Previously, we wrote about the importance of typography and how it can help you by affecting both the visual component of your design and the usable component. That brings us to the point of knowing the difference between those two and knowing how to improve one without necessarily affecting the other. This is where microinteractions kick in.
In my time as a designer, and even prior to that, I’ve encountered numerous examples of design (anything from a remote control to a Sudoku mobile application) where at first I was amazed by the looks of the product itself. But, when I tried to use it, I was confused when it didn’t respond the way I expected it to.
And that brings us to the following question: How do you know something, say a piece of technology, works well for you?
The logical answer would be: When you get what you need from it (obviously). If you can use it without thinking about the ways of using it, then you know it’s good for you. This is what user experience design promotes. Good user experience enables you to use a product or software without having to think about it too much. You can focus on why you are using it and not on how you are using it.
So once you get your product to look great, you need to make it feel great as well. There are numerous ways and various online tutorials for do-s and don’t-s when designing for good UX, but what I’m aiming at here is located on the micro level of design. So yes, it’s about the details. The details separate the products you use from all the others because you love to use them. Focusing on the small details reflects on the big picture! Microinteractions are what you may call “the fabric of good UX”.
Microinteractions are all around us. Microinteractions is the detail in the attractive curve, the sleek click, and the comprehensive mental model, the ease of use.
This is achieved by working from the bottom, not the other way around. Designers usually think big, think great, and out of the box. And this is what gets your attention, at first. But the thing that keeps your attention isn’t as grand as you think it is. Every time you set an alarm, pick a password, log in, like or favorite something, sync your data etc., you’re engaging in microinteractions. They are the functional and interactive details of a product. They are stand-alone use-cases which have only one purpose.
But be careful not to confuse them with features. Features are complex and time consuming as opposed to microinteractions, which are simple, brief and effortless.
There’s a structure that applies to all microinteractions and it’s made of four parts. All microinteractions have triggers, meaning that something needs to happen in order to activate the microinteractions. This is usually something the user does manually. Let’s say turning the volume off on your phone, moving a file to a folder or adding an item to a cart while you’re shopping online. The idea is that the user wants to achieve something (turn off the sound, organize files, buy things..) and in order to do that, he or she needs to perform a certain action. By now you could’ve already figured out that it’s not really about what they want to do, but how it is they do it. Turning off the sound on your phone was once an action that took up to 10 seconds (depending on the phone) and today it takes less then a second (to activate the sound switch on your iPhone or iPad for example).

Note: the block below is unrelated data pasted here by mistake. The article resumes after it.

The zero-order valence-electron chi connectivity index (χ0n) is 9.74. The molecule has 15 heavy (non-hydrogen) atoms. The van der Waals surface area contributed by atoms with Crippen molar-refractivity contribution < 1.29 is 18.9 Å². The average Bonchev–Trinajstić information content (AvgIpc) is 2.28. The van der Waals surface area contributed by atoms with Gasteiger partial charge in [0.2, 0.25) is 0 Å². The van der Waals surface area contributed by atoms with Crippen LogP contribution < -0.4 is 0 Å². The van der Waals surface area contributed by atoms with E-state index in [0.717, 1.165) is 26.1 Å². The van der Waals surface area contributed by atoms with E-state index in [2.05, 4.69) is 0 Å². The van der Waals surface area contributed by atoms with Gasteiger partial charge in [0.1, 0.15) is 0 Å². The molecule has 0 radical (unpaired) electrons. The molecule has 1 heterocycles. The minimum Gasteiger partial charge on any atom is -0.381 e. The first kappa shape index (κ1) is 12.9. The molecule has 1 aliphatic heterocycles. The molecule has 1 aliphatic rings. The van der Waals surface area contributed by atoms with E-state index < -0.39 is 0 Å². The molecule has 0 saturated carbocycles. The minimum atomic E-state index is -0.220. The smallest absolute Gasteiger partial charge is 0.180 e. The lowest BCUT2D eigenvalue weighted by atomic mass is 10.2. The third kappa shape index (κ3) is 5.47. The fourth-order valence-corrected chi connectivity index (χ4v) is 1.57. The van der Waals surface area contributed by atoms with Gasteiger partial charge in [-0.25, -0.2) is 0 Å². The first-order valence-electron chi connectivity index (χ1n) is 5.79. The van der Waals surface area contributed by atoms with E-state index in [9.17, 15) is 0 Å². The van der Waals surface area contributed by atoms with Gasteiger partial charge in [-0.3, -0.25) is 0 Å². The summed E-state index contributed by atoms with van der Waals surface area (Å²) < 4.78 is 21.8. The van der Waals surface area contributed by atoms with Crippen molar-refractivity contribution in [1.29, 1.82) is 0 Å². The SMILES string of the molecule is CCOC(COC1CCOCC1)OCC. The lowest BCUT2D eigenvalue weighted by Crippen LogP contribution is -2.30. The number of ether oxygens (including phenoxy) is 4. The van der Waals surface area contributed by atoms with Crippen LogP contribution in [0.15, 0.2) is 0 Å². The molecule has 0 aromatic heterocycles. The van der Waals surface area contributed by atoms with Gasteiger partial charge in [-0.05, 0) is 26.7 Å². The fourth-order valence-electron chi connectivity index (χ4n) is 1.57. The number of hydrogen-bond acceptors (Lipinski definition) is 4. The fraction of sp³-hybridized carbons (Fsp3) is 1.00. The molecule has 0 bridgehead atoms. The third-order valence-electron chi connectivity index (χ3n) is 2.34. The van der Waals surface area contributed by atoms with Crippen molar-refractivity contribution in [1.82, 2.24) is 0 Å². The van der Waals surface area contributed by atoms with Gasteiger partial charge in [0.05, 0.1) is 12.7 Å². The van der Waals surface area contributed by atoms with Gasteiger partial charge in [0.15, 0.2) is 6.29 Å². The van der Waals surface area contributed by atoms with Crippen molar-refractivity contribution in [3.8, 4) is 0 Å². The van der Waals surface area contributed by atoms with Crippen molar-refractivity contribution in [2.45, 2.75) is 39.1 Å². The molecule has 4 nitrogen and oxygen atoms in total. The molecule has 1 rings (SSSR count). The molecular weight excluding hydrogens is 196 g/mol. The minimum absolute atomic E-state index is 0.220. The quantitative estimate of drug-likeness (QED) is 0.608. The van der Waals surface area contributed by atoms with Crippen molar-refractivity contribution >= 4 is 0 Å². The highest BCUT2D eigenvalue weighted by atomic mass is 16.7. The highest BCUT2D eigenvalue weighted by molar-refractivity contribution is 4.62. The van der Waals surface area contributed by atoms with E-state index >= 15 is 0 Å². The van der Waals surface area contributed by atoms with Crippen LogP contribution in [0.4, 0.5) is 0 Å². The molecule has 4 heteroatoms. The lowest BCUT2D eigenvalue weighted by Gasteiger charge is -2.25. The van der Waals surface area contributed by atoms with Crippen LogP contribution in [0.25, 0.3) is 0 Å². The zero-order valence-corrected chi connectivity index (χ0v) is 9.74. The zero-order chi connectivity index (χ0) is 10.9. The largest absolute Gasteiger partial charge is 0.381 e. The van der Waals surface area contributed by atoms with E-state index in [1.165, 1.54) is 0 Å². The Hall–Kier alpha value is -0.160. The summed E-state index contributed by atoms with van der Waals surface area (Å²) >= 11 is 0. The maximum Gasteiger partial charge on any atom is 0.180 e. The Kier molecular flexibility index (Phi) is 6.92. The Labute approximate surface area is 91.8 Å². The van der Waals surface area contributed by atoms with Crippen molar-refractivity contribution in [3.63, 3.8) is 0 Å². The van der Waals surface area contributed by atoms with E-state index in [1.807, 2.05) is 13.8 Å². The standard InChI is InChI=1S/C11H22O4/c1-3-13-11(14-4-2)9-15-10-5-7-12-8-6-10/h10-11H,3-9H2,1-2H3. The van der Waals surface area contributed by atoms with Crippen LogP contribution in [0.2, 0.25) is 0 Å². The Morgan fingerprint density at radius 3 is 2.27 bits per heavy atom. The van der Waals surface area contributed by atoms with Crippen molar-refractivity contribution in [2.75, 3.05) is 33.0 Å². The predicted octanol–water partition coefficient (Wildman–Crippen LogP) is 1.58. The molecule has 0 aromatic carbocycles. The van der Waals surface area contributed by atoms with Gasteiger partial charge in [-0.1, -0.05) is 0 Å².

Once the microinteractions have been initiated, something happens. And users need to understand what happened and how it works. This is the part where rules come in, and designers can define rules.
With the growth of applications and electro-digital devices there is a lot of space for a great number of rules, but try to keep them simple so that users can catch up on them easily. And try to make them as intuitive as possible; if you make users overthink a simple action, you’ll lose them.
Let’s move on. Every time something happens in the system, you want to notify the users about it. Feedback is the place where you add your cool and fun ideas. It’s the perfect time to show off. It can take many forms such as visual, haptic (vibrations) or aural. It can be subtle or prominent, it’s up to you to decide. Think about those small badges that show up when you have unread mail, or the led light that turns on when you have new messages or missed calls on your phone. These are all design choices, and there are many to choose from. Feedback is the place to express the personality of your product, to give it a style. It’s not only graphics, sounds or vibrations, it’s also animation. How microinteractions appears and disappears can earn you a great deal of users just by using some cool effect.
The last part of microinteractions are loops and modes that make up meta rules. How microinteractions behave over time, do they remain on until manually turned off, do they expire after a certain period, reappear on your screen etc. How does interruption of let’s say calls or messages affect it and so on. A good example of a loop is on eBay. Say you bought some item in the past and now you want to buy another; the first time you bought something the label on the button said ‘Buy it now’, but has now switched to ‘Buy another’.
As far as mode go, in some apps, like weather apps, the user can check the weather info in the main mode, but if they want to receive data about other locations they need to enter different modes to get that information.
How microinteractions actually work?